Thank you for the opportunity. Upon completing my doctorate in anthropology in 2010, I worked with non-profit organizations. I first worked at the Bill & Melinda Gates Foundation, within the Market Access team of the Agricultural Development Program. My role was to help hone gender in given projects, as well as to address sociocultural issues that could hinder project objectives. After a year at the foundation, I joined the United Nations' World Food Programme (WFP) in Rome as Gender Advisor, where I led the implementation of the gender strategy of the Purchase for Progress initiative, mostly known as P4P, a pilot initiative that builds on WFP's purchasing power and partners' technical expertise to strengthen smallholder farmers' capacity and integrate them in markets. The P4P pilot, which covered 20 countries in three continents, included 15 countries of Sub-Saharan Africa.  It had a specific focus on women’s economic empowerment through creating enabling environments for them for enjoying the financial benefits of agricultural production and markets. I later occupied a position of Senior Regional Gender Advisor for the West and Central Africa Bureau in Dakar, where I led a USAID-funded project (the Sahel Gender Surge) to completion. But I was feeling the burn of distance and separation with family, and the numerous business travels were of no help. I decided to reunite, and rather work as an independent research consultant; which I’ve been doing and enjoying since 2014. I am currently based in Burkina Faso, my home country, where I relocated since 2014. In the process I carried out assignments, studies and assessments mainly focusing gender and agriculture for various organizations, including the Gates Foundation, the International Livestock Research Institute, The United Nations Development Programme, the World Food Programme, and the Dutch Gender Resource Fund. One recently completed research is a study on the impacts smallholder’s traditional chicken farming household incomes and the implication on nutrition in Burkina Faso. I found it gratifying when I was invited to a side event during the 2016 Forbes 400 Summit on philanthropy to share a stage with the Philanthropist Bill Gates – Co-Chair of the Bill & Melinda Gates Foundation – who took further action further the findings of that research. I was also grateful to have been featured in his personal blog in June 2016.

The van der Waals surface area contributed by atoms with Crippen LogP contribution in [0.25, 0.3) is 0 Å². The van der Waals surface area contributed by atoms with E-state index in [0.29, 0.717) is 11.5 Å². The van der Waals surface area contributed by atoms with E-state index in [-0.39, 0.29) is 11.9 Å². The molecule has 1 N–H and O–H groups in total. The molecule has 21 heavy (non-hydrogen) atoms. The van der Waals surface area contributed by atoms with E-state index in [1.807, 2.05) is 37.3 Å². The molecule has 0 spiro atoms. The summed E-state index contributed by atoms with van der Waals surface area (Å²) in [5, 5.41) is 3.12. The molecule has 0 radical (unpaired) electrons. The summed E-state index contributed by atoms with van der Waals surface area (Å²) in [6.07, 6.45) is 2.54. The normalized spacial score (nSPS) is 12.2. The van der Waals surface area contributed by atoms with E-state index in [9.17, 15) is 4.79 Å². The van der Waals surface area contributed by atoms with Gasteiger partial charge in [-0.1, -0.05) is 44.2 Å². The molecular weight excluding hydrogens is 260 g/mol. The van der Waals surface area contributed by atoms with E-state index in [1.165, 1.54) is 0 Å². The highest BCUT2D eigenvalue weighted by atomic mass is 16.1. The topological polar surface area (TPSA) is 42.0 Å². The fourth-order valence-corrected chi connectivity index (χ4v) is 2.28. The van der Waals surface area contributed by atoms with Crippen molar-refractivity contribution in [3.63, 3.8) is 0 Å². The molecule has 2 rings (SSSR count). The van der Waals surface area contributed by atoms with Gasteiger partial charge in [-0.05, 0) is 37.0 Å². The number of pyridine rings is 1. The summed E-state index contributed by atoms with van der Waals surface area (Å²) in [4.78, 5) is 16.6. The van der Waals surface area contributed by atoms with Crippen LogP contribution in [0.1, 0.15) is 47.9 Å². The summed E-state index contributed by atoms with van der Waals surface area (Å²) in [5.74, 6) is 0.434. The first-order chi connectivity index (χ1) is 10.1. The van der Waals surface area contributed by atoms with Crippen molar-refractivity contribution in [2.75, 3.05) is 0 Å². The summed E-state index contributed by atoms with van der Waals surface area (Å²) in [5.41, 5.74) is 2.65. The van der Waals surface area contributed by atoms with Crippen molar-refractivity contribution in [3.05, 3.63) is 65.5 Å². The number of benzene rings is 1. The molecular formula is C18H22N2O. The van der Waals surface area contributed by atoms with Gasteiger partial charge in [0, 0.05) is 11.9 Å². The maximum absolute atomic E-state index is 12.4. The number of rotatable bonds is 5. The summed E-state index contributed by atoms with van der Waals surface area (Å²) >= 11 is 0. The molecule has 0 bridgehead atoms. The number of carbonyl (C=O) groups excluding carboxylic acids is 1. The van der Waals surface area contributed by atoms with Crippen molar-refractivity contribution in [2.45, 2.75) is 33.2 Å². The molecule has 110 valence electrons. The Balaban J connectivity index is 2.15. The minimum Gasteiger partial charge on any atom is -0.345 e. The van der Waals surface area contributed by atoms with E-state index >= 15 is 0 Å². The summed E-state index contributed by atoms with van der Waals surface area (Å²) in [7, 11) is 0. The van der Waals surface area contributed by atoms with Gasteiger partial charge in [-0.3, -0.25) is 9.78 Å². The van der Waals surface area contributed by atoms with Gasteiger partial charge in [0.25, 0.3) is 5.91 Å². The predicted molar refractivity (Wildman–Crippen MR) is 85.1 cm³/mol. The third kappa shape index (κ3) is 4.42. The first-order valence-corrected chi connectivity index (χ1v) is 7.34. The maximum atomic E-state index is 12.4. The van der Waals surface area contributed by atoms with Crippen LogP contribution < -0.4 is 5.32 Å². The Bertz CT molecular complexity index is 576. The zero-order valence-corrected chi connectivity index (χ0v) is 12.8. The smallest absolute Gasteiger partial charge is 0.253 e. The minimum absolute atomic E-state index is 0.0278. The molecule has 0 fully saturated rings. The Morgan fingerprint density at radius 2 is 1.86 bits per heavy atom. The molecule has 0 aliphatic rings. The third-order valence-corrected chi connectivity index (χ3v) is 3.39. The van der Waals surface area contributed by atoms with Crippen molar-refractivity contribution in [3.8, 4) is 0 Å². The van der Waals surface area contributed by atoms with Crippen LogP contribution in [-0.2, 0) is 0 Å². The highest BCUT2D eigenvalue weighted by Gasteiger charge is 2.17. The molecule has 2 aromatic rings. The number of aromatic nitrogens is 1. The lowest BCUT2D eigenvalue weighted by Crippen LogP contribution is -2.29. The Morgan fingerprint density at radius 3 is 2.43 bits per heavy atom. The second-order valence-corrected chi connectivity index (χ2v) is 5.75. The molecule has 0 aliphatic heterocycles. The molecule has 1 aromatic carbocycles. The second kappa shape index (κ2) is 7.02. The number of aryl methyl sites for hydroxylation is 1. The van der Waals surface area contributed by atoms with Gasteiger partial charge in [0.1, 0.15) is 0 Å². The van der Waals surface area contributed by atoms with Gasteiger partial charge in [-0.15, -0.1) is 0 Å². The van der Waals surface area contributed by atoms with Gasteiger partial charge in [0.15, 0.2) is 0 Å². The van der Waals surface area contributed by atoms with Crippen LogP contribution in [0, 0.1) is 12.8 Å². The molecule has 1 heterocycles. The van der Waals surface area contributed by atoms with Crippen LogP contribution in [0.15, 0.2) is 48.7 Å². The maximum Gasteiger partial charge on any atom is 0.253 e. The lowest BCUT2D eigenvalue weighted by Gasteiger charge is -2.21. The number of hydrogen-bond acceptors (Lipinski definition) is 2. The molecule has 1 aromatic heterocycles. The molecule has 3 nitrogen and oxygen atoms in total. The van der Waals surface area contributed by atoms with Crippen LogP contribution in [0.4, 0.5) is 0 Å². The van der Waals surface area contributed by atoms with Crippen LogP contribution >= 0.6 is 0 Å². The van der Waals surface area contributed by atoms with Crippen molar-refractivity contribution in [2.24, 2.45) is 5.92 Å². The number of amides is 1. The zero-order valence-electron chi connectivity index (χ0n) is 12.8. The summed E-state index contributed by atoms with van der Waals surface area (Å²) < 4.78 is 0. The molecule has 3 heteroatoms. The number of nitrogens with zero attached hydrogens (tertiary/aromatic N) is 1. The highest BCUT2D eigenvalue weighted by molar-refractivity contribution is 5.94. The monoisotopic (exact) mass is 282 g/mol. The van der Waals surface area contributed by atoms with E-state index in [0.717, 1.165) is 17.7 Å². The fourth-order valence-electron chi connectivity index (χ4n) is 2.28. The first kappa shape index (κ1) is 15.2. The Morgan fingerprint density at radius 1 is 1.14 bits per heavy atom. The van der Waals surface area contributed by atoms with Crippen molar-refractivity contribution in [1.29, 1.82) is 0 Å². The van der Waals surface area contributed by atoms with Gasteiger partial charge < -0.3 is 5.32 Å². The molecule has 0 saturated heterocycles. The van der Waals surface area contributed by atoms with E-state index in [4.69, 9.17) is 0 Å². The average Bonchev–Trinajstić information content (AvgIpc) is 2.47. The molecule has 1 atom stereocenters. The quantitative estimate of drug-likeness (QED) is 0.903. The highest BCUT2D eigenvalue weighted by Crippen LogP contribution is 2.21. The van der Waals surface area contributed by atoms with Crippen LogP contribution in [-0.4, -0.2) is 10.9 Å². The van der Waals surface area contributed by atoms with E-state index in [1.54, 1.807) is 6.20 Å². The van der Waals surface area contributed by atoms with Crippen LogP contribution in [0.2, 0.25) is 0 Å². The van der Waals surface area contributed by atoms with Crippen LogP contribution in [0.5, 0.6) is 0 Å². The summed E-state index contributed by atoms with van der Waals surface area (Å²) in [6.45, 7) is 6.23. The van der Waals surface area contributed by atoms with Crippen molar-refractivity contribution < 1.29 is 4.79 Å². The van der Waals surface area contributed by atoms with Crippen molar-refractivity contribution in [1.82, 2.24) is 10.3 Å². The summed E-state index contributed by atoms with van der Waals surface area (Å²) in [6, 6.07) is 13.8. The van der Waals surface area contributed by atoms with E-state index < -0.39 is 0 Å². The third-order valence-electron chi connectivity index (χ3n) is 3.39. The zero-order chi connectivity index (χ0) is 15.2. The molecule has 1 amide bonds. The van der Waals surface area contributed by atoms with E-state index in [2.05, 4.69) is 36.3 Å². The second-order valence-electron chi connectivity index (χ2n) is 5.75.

Besides research, I also led trainings in gender mainstreaming in programmes and projects, gave presentations and talks at high-level meeting, and developed gender strategy documents and action plans for implementation. On the social front, I’ve been providing support to community-based organizations to strengthen their capacities in various ways.

I recently accepted the position of Regional Representative, West Africa of the Collaborative Crop Research Programme (CCRP) of the McKnight Foundation. I am very excited about the opportunity, and hope to learn a lot while giving.

What is the focus of your current work and/or subject of your current research?